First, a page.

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and far-reaching penetration. Then, the qualities of all things. whether external or internal, the subtle or the coarse, will all be apprehended and the mind, in its entire substance and its relations to things, will be perfectly intelligent. This is called the investigation of things. This

is called the perfection of knowledge. VI. 1. What is meant by making the thoughts sincere,” is the allowing no self-deception, as when we hate a bad smell, and as when we love what is beautiful. This is called self-enjoyment. Therefore, the superior man must be watchful over himself when he is alone.

2. There is no evil to which the mean man, dwelling retired, will not proceed, but when he sees a superior man, he instantly tries to disguise himself, concealing his evil, and displaying what is good. The other beholds him, as if he saw his heart and reins :-of what use is his disguise? This is an instance of the saying“ What truly is within will be manifested without.” Therefore, the superior man must be watchful over himself when he is alone.

3. The disciple Tsang said, “ What ten eyes behold, what ten hands point to, is to be regarded with reverence !”

4. Riches adorn a house, and virtue adorns the person. The mind is expanded, and the body is at ease. Therefore, the superior man must make his thoughts sincere.

The above sixth chapter of commentary explains making the thougnts

sincere. VII. 1. What is meant by, “ The cultivation of the person depends on rectifying the mind,may be thus illustrated :-If a man be under the influence of passion, he will be incorrect in his conduct. He will be the same, if he is under the influence of terror, or under the influence of fond regard, or under that of sorrow and distress.

2. When the mind is not present, we look and do not see; we hear and do not understand; we eat and de not know the taste of what we eat.

3. This is what is meant by saying that the cultivaLion of the person depends on the rectifying of the mind,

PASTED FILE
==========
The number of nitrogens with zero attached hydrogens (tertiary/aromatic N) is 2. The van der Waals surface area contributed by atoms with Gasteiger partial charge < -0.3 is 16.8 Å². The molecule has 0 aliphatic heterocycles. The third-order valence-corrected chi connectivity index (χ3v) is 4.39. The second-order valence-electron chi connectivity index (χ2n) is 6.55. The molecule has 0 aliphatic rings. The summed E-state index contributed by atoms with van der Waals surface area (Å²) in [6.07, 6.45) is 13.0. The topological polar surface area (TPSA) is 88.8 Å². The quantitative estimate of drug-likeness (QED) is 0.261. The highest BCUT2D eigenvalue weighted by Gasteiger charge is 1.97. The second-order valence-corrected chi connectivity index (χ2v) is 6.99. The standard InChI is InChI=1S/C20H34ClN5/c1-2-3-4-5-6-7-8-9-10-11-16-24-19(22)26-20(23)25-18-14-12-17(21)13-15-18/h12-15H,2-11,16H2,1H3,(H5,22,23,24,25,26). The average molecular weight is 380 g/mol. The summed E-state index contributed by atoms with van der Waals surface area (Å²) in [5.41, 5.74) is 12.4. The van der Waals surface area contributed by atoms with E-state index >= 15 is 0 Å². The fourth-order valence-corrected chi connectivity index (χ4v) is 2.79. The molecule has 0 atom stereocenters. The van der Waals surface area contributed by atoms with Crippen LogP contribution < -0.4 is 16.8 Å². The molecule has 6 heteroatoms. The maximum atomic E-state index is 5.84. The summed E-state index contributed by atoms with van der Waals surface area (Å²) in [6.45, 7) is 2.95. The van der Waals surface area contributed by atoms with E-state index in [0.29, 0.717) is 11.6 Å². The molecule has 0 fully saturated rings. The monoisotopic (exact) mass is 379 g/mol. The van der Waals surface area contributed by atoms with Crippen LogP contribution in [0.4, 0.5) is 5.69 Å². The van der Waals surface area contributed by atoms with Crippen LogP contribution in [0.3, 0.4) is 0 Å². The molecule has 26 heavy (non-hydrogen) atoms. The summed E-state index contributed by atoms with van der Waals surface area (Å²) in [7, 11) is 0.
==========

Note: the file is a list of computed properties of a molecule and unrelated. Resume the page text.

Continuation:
The above seventh chapter of commentary explains rectifying the mind

and cultivating the person. VIII. 1. What is meant by “ The regulatioz of one's family depends on the cultivation of his person,” is this: -Men are partial where they feel affection and love; partial where they despise and dislike ; partial where they stand in awe and reverence; partial where they feel sorrow and compassion; partial where they are arrogant and rude. Thus it is that there are few men in the world, who love, and at the same time know the bad qualities of the object of their love, or who hate, and yet know the excellences of the object of their hatred.

2. Hence it is said, in the common adage, “A man does not know the wickedness of his son; he does not know the richness of his growing corn.”

3. This is what is meant by saying that if the person be not cultivated, a man cannot regulate his family.

The above eighth chapter of commentary explains the cultivating the

person and regulating the family. IX. 1. What is meant by “ In order rightly to govern his State, it is necessary first to regulate his family," is this:–It is not possible for one to teach others, while he cannot teach his own family. Therefore, the ruler, without going beyond his family, completes the lessons for the State. There is filial piety :—therewith the sovereign should be served. There is fraternal submission: —therewith elders and superiors should be served. There is kindness :—therewith the multitude should be treated.

2. In the Announcement to K'ang, it is said, “ Act as if you were watching over an infant.” If a mother is really anxious about it, though she may not hit exactly the wants of her infant, she will not be far from doing

80. There never has been a girl who learned to bring up a child, that she might afterwards marry.

3. From the loving example of one family, a whole State becomes loving, and from its courtesies, the whole State becomes courteous, while, from the ambition and perverseness of the one man, the whole State may be led to rebellious disorder;—such is the nature of the influence. This verifies the saying, “ Affairs may be ruined by a single sentence; a kingdom may be settled by its one man.”

4. Yaou and Shun led on the empire with benevolence, and the people followed them. Kee and Chow led on the empire with violence, and the people followed them. The orders which these issued were contrary to the practices which they loved, and so the people did not follow them. On this account, the ruler must himself be possessed of the good qualities, and then he may require them in the people. He must not have the bad qualities in himself, and then he may require that they shall not be in the people. Never has there been a man, who, not having reference to his own character and wishes in dealing with others, was able effectually to instruct them.